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#dagster-feedback
Title
# dagster-feedback
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Rasmus Bonnevie

04/07/2023, 7:09 AM
are asset factories an anti-pattern or best practice? I Frequently find the need to build x assets with the same core logic but different parameters. E.g. let's say I have 10x configuration objects
complex_config_x
, and a function
config_to_asset(cfg)
, how do I turn this into 10 assets in the most dagsteronic way? Factories? Configured assets? Graph assets with configured ops? Partitions?
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Nicolas Parot Alvarez

04/07/2023, 10:02 AM
We're using a lot of factories for all the Dagster objects (assets, ops, sensors), it's also mentioned in the doc, I think it's a valid pattern. It does add a layer of complexity to the code, but remaining DRY is more important.
👍 2
👍🏻 1
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David Merritt

04/07/2023, 4:06 PM
Same here - using factories to generate N assets from a static config list
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Rasmus Bonnevie

04/07/2023, 4:09 PM
yes, I've been using them extensively already, was just wondering with all the work going into configuration whether there was a way to make it more explicit that the assets were using the same underlying definition. Then again, I also find that I often need to dynamically build dependencies and the like, so might be no way around the factory
s

sandy

04/07/2023, 6:54 PM
I think factories are generally considered a good practice. One potential drawback I could think of is that they don't explicitly allow the UI to represent the fact that two different assets share the same underlying template - is that important to you?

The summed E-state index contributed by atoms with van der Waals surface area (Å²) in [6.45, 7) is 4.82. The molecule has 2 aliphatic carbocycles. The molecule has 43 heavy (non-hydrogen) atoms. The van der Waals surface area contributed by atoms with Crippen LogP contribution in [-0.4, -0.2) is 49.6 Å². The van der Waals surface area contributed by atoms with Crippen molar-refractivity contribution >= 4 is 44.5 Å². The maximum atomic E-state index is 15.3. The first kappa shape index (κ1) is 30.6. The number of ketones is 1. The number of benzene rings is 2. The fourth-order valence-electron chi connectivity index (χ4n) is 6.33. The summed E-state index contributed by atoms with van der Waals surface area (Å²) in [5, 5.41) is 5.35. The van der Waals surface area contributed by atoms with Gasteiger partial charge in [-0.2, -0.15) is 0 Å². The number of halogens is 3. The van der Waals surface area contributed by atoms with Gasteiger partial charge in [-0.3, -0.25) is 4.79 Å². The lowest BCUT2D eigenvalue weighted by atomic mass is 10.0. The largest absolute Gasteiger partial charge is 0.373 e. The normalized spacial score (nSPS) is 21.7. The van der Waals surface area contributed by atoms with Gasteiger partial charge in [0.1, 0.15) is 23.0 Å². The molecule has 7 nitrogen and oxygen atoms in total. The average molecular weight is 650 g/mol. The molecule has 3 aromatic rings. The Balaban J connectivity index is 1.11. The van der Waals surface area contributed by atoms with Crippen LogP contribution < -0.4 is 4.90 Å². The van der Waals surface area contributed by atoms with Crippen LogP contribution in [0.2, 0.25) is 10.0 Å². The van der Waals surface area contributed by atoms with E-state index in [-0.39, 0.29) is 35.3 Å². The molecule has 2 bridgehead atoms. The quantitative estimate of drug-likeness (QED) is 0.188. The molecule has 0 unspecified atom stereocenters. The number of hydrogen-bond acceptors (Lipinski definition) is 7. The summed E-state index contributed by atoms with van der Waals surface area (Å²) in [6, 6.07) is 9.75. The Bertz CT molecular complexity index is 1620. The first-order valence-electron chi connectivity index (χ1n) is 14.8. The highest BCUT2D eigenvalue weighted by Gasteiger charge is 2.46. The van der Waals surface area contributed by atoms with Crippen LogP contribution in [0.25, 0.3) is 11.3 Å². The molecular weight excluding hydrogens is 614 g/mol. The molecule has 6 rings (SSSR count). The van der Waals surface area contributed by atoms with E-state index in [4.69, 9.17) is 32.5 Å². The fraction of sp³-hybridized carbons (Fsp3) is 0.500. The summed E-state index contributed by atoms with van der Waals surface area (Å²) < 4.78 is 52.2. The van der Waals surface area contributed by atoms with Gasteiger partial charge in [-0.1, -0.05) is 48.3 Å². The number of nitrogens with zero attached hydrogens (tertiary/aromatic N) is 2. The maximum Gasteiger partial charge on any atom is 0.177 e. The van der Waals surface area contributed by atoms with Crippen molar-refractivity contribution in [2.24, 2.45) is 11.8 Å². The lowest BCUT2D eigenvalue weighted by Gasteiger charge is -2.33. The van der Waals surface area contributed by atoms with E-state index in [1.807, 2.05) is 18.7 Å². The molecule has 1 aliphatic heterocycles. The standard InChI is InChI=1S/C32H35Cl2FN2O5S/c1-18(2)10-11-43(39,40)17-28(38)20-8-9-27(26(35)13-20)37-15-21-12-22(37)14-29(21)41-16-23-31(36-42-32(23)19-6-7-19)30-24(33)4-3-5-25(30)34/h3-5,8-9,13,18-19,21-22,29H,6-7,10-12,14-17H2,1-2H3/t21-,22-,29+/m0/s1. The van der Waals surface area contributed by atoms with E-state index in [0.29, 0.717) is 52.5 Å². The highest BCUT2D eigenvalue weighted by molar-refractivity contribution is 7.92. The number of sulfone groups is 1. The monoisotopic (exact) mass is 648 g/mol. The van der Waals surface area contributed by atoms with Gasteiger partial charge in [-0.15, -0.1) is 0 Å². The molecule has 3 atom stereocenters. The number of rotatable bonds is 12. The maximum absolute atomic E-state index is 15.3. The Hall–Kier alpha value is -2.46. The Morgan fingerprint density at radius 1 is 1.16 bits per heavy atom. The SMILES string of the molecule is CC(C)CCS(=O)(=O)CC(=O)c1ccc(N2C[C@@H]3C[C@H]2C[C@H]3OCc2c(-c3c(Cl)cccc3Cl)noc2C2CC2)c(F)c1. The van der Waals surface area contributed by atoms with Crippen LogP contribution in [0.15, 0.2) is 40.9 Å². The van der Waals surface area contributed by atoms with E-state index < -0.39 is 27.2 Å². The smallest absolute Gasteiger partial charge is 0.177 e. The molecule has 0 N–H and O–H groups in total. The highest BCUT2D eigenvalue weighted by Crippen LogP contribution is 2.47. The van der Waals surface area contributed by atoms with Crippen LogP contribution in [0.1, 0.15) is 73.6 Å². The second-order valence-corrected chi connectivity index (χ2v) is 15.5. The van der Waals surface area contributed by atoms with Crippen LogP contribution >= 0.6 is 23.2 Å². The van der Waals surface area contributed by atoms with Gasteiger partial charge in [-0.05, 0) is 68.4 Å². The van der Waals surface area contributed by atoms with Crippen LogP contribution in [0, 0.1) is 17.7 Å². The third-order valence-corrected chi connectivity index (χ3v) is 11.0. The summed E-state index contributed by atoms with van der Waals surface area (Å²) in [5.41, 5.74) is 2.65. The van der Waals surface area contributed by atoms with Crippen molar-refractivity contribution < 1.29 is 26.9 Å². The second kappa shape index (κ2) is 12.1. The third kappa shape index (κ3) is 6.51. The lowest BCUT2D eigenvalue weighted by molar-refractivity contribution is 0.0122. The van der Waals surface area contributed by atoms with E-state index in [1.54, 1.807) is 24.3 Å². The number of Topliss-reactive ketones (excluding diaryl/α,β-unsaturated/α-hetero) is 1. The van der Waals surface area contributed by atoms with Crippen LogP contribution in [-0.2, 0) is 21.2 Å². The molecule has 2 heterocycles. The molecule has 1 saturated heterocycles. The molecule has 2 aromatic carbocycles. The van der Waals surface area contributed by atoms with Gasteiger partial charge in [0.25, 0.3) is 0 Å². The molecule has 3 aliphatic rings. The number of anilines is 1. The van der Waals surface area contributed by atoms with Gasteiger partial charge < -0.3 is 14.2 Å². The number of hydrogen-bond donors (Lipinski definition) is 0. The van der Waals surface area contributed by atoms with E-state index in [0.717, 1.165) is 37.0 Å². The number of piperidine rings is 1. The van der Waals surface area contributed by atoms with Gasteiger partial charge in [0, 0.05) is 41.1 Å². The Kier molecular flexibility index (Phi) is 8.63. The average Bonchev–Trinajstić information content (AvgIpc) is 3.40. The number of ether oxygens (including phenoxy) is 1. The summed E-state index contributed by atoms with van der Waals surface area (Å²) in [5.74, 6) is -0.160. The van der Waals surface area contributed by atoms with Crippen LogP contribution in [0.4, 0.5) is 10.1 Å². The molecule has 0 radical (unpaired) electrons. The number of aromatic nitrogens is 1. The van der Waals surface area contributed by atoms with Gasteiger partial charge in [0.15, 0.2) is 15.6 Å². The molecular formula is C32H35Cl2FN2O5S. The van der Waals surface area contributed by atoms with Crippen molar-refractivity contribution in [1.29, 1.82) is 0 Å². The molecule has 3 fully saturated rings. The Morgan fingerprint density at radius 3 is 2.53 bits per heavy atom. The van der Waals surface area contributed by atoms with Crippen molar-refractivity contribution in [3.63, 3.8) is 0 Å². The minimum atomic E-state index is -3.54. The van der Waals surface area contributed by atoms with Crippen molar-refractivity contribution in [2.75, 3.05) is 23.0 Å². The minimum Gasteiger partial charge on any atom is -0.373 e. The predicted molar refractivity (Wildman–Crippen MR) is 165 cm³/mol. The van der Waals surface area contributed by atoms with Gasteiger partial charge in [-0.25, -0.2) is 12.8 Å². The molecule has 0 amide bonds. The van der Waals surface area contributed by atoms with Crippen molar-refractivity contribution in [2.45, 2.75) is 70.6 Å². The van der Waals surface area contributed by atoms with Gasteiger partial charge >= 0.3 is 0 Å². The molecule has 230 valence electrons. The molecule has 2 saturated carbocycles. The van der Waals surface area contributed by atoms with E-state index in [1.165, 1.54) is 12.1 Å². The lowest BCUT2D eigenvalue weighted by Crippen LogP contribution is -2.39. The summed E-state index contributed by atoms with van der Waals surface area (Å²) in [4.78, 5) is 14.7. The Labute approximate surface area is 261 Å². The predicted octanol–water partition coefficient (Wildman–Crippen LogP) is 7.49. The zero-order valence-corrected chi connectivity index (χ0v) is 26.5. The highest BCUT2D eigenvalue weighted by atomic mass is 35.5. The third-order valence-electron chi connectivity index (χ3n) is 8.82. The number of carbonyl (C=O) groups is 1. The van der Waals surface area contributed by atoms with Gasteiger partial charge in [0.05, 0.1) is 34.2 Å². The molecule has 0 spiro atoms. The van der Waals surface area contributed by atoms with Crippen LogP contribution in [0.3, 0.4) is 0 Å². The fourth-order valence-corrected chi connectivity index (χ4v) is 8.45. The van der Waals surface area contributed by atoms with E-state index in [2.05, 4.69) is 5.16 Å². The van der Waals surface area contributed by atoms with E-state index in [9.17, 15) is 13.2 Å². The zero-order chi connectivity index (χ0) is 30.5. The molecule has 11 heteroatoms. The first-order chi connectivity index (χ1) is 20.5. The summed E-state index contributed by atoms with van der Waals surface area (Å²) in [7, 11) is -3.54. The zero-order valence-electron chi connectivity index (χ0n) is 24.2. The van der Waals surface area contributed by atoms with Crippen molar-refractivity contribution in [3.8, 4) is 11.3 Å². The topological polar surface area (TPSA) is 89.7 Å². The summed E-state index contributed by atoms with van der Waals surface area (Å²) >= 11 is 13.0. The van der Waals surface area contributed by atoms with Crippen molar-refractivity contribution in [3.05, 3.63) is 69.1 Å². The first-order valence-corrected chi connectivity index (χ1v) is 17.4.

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Leo Qin

04/07/2023, 8:57 PM
I also have a wealth of assets that are configured as yml entries and generated by factories. It works really well to hide the configuration interface from users, just giving them a button to push when they need a materialization. I've kind of hijacked/repurposed the
compute_kind
label to denote what kind of template it's following. It's a nice visible label and it doesn't force users to stick to a certain key prefix or asset group.
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Rasmus Bonnevie

04/10/2023, 9:00 AM
I think it's useful to be able to identify similar assets in the UI, similar to what Leo is suggesting with using the badges (edge annotations could also be nice at some point like "clean", "copy", etc) My main reason for raising the topic was that the factory pattern is passing configuration in a somewhat oblique fashion. At the moment, I need to build a sequence of assets that are produced in a serial fashion and need to be aware of prior history, so I have a factory like the following:
Copy code
config = PydanticModel()

    def chain_factory(config, last_chain_asset):
        @asset(
            ins={"last_chain_link": AssetIn(key=last_chain_asset.key)},
            metadata={"config": MetadataValue.json(config.dict())},
        )
        def chain_node_asset(last_chain_link):
            # config passed as closure
            return asset_from_config(config, last_chain_link)

    next_asset = chain_factory(config, first_asset)
but that means that we completely bypass all notions of dagster configuration and only keep an informal record in the metadata. Could this be done otherwise?
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